As with many of today’s high-speed rigid circuit board designs, flex and rigid-flex PCB designs also require controlled impedance signals. The impedance vales are the same, typically ranging from 50 ohm single ended up to 120 ohm differential pairs. However, there are differences in how the impedance values are achieved due to the mechanical bend requirements that a flex or rigid-flex circuit board must meet that a rigid PCB does not.
Higher current carrying flex circuit designs create challenges that need to be addressed early in the design process to ensure both a manufacturable design and that it will reliably meet the bend requirements. These items range from material types/availability, bend capability/flexibility, impact on standard signal lines, and part cost.
In the rigid printed circuit board (PCB) world, you can easily generate a quote with cookie cutter specs, such as 0.062” thick, with FR4, green soldermask, and white silkscreen. With those standard specifications, you could quote a huge number of rigid PCBs.
The argument can be made that the toughest environment for a flexible circuit boards is the prototyping phase of the design development. During this process, the circuit is potentially installed and removed multiple times as the form, fit, and function are evaluated and qualified. There’s the opportunity for the flex circuit to be inadvertently mishandled, dropped, bent beyond the design limits, etc.
At the conclusion of our webinar, Using Rigid-Flex PCBs to Improve Design Reliability, we had several questions submitted to our presenter, Product Manager of Flex & Rigid-Flex Circuits, Paul Tome. We compiled these into a readable format on our blog.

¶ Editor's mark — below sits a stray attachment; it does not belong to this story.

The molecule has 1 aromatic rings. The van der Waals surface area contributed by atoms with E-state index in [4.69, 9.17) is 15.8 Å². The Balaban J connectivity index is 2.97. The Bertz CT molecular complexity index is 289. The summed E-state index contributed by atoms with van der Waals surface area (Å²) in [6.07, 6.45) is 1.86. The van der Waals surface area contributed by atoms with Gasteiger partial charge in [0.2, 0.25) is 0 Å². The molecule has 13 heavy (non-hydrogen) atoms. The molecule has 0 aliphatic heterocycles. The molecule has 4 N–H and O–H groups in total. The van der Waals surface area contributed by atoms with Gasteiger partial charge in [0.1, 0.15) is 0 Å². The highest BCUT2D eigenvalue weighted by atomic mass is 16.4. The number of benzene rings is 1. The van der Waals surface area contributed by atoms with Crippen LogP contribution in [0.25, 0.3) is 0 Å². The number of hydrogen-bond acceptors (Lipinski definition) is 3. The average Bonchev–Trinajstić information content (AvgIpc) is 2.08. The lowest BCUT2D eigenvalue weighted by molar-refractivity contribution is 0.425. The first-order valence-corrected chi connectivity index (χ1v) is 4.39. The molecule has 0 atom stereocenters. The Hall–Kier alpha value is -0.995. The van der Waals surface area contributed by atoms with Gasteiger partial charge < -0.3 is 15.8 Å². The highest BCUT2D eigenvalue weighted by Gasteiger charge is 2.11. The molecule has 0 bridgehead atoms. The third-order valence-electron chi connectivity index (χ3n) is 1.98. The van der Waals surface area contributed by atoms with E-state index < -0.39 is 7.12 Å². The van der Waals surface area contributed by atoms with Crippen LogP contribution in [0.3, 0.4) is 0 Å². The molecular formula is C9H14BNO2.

Flex and rigid-flex circuit boards are a combination of both electrical and mechanical requirements that allow for solutions to many tight packaging requirements. However, this combination is also the potential source of design challenges as some electrical requirements can have a negative impact on the mechanical bend capabilities of flex circuits. If not, correctly addressed the reliability of the finished design may be compromised.
Flexible circuits, like other electrical interconnects, are subject to either receiving or emitting electromagnetic (EM) and or radio frequency (RF) interference. For critical designs, if allowed to occur, the performance of the assembly, or that of other local assemblies, can be compromised to the point of becoming non-functional. The difference between EM and RF interference is the frequency of the “disturbance,” with RF being in the radio frequency range and EM being typically 500 MHZ and higher. There are many potential sources of both types of interference within an assembly.
Dynamic flexible circuit boards have the capability of solving many interconnect and packaging challenges in designs that require repetitive motion. They allow for extremely high-density interconnects while consuming a very small amount of space. However, these applications have a different set of design rules than that of a “one-time” or “bend-to-fit” static application.
Flexible circuits have two material options available to encapsulate the exposed outer layer circuitry: polyimide coverlay and flexible solder mask. While both perform the same basic function of insulating the external layer circuitry, each has different characteristics and capabilities that address specific design requirements.
Flexible circuit boards are necessary in numerous applications where a design requires the circuit to be bent within the electrical equipment or electronic device. However, it is not desired to have the flexible circuit board bend adjacent to connectors, mounted components, solder joints, and hole patterns. In these instances, a stiffener needs to be designed in to add rigidity and stability so that the flex circuit performs reliably.